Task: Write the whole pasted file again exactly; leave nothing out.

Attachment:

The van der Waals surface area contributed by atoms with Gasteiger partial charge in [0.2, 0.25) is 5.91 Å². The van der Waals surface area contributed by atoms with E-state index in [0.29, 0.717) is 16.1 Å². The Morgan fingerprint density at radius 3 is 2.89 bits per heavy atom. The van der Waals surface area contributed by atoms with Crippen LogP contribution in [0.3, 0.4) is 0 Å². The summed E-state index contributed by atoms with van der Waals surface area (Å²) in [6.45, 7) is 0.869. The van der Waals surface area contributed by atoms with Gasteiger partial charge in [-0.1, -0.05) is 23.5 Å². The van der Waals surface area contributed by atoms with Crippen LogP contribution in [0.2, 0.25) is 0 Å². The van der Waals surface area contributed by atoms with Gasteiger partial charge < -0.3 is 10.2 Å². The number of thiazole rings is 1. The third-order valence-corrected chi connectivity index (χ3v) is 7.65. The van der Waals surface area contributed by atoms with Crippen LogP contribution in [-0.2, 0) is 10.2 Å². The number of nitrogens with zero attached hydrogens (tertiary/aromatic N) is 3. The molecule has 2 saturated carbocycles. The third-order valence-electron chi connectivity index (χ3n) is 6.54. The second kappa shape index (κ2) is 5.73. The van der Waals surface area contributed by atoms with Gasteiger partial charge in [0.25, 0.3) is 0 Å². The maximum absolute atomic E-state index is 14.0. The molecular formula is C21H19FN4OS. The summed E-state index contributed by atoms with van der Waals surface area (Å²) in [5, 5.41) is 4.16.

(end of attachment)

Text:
The van der Waals surface area contributed by atoms with Gasteiger partial charge in [0.2, 0.25) is 5.91 Å². The van der Waals surface area contributed by atoms with E-state index in [0.29, 0.717) is 16.1 Å². The Morgan fingerprint density at radius 3 is 2.89 bits per heavy atom. The van der Waals surface area contributed by atoms with Crippen LogP contribution in [0.3, 0.4) is 0 Å². The summed E-state index contributed by atoms with van der Waals surface area (Å²) in [6.45, 7) is 0.869. The van der Waals surface area contributed by atoms with Gasteiger partial charge in [-0.1, -0.05) is 23.5 Å². The van der Waals surface area contributed by atoms with Crippen LogP contribution in [0.2, 0.25) is 0 Å². The van der Waals surface area contributed by atoms with Gasteiger partial charge < -0.3 is 10.2 Å². The number of thiazole rings is 1. The third-order valence-corrected chi connectivity index (χ3v) is 7.65. The van der Waals surface area contributed by atoms with Crippen LogP contribution in [-0.2, 0) is 10.2 Å². The number of nitrogens with zero attached hydrogens (tertiary/aromatic N) is 3. The molecule has 2 saturated carbocycles. The third-order valence-electron chi connectivity index (χ3n) is 6.54. The second kappa shape index (κ2) is 5.73. The van der Waals surface area contributed by atoms with Gasteiger partial charge in [0.25, 0.3) is 0 Å². The maximum absolute atomic E-state index is 14.0. The molecular formula is C21H19FN4OS. The summed E-state index contributed by atoms with van der Waals surface area (Å²) in [5, 5.41) is 4.16.